At street level, the garage houses retail spaces, while its roof includes a penthouse apartment featuring a pool and lush gardens. The seventh floor of the space doubles as an event space hosting yoga classes, dinner parties, art exhibitions and even weddings. 1111 Lincoln Road is far more than just a parking garage; it is a work of inhabitable art that can accommodate just about anything.
10th and Wyandotte Garage’s design team collaborated with local Kansas City artist, Andy Brayman, to envisage the structure’s intriguing façade. Brayman is part of a collective of artists that use architectural software as a tool to develop their projects. The façade’s striking pattern is comprised of nearly 600 ceramic inserts, which were developed based on the constraints of the garage’s material and whose shape was inspired by fossils.
Michigan Theatre by Rapp and Rapp, Detroit, Michigan (1925)
Once a 4,000-seat concert hall and movie house — the site of black-tie events for the world’s most prominent musical figures — Detroit’s Michigan theatre now serves primarily as a parking garage. The striking Renaissance Revival building was constructed in 1926 and became renowned for its decadence, embellished with 10-foot crystal chandeliers.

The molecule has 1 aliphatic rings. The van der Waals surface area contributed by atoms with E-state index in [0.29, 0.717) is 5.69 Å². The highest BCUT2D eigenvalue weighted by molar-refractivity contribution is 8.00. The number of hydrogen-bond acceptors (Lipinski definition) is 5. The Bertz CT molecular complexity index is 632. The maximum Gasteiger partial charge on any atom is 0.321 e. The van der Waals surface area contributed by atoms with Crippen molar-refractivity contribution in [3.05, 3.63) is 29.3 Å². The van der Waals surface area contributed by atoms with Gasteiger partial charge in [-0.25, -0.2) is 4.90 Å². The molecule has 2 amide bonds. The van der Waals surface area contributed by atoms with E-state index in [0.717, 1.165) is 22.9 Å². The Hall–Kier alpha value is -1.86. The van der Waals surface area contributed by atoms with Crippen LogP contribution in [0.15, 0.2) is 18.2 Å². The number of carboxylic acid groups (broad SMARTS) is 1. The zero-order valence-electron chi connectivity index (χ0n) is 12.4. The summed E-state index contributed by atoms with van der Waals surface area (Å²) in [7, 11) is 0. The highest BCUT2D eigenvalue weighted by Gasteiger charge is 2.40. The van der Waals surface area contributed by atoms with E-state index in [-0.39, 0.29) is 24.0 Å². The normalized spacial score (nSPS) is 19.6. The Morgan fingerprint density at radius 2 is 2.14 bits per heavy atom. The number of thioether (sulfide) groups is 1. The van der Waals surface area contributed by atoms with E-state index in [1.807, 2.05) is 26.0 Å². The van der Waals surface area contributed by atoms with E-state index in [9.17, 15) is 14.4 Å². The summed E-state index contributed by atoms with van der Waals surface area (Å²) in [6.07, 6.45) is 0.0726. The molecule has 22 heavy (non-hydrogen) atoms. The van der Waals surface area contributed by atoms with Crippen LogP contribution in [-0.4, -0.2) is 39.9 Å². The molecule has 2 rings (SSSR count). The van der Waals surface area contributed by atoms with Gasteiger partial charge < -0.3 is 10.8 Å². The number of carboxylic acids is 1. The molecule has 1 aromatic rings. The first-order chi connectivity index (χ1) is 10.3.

After it closed in 1976, the theatre was left to decay, sharing the fate of many vacant buildings throughout the city. The original structure of the space still remains, but with much of its interior either gutted or deteriorated, ample room was left for a unique three-level, 160-space parking lot.
Lying along a steep Austin hillside, the T3 Parking Structure employs a combination of circulation, light, space and nature to engage its users and elevate the parking experience. A helical, concrete structure shapes the interior of the garage, which is encased by exterior concrete framework. Vines traverse steel screens affixed along the framework, effectively merging the car park into the surrounding hillside. The garage features a planted green roof that acts as a water detention pond, providing a habitat for native vegetation and birds.
The UC Davis Medical Center Parking Structure III provides a 7-floor lot comprising 1,200 spaces with advanced parking technology, individual parking stall availability indicators, and an abundance of natural lighting. A shade screen made of 3,740 extruded aluminum fins are rotated at different angles to reflect light inside the garage. These fins veil the structure from the street, ensuring privacy and creating a light, textured façade that lends the car park its distinctive appearance.
Now you’ve reviewed the contenders, hit the button below to vote for the coolest car park in the United States: